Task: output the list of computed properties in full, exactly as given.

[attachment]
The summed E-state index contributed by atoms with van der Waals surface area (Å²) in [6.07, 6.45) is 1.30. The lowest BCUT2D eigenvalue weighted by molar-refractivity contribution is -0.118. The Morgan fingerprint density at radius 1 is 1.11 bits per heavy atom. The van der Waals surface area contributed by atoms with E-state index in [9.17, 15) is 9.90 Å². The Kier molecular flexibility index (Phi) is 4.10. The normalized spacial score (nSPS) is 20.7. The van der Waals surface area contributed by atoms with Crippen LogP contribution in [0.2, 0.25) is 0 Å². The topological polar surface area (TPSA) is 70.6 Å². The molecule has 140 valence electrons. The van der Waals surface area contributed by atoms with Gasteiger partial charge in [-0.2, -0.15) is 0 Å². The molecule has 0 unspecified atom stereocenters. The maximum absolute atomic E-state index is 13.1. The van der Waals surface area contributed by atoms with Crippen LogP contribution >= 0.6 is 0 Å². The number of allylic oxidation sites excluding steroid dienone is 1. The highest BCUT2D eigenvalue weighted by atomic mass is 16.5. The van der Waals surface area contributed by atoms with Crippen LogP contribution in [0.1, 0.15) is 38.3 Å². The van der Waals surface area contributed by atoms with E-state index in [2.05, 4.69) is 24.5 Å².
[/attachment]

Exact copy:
The summed E-state index contributed by atoms with van der Waals surface area (Å²) in [6.07, 6.45) is 1.30. The lowest BCUT2D eigenvalue weighted by molar-refractivity contribution is -0.118. The Morgan fingerprint density at radius 1 is 1.11 bits per heavy atom. The van der Waals surface area contributed by atoms with E-state index in [9.17, 15) is 9.90 Å². The Kier molecular flexibility index (Phi) is 4.10. The normalized spacial score (nSPS) is 20.7. The van der Waals surface area contributed by atoms with Crippen LogP contribution in [0.2, 0.25) is 0 Å². The topological polar surface area (TPSA) is 70.6 Å². The molecule has 140 valence electrons. The van der Waals surface area contributed by atoms with Gasteiger partial charge in [-0.2, -0.15) is 0 Å². The molecule has 0 unspecified atom stereocenters. The maximum absolute atomic E-state index is 13.1. The van der Waals surface area contributed by atoms with Crippen LogP contribution >= 0.6 is 0 Å². The number of allylic oxidation sites excluding steroid dienone is 1. The highest BCUT2D eigenvalue weighted by atomic mass is 16.5. The van der Waals surface area contributed by atoms with Crippen LogP contribution in [0.1, 0.15) is 38.3 Å². The van der Waals surface area contributed by atoms with E-state index in [2.05, 4.69) is 24.5 Å².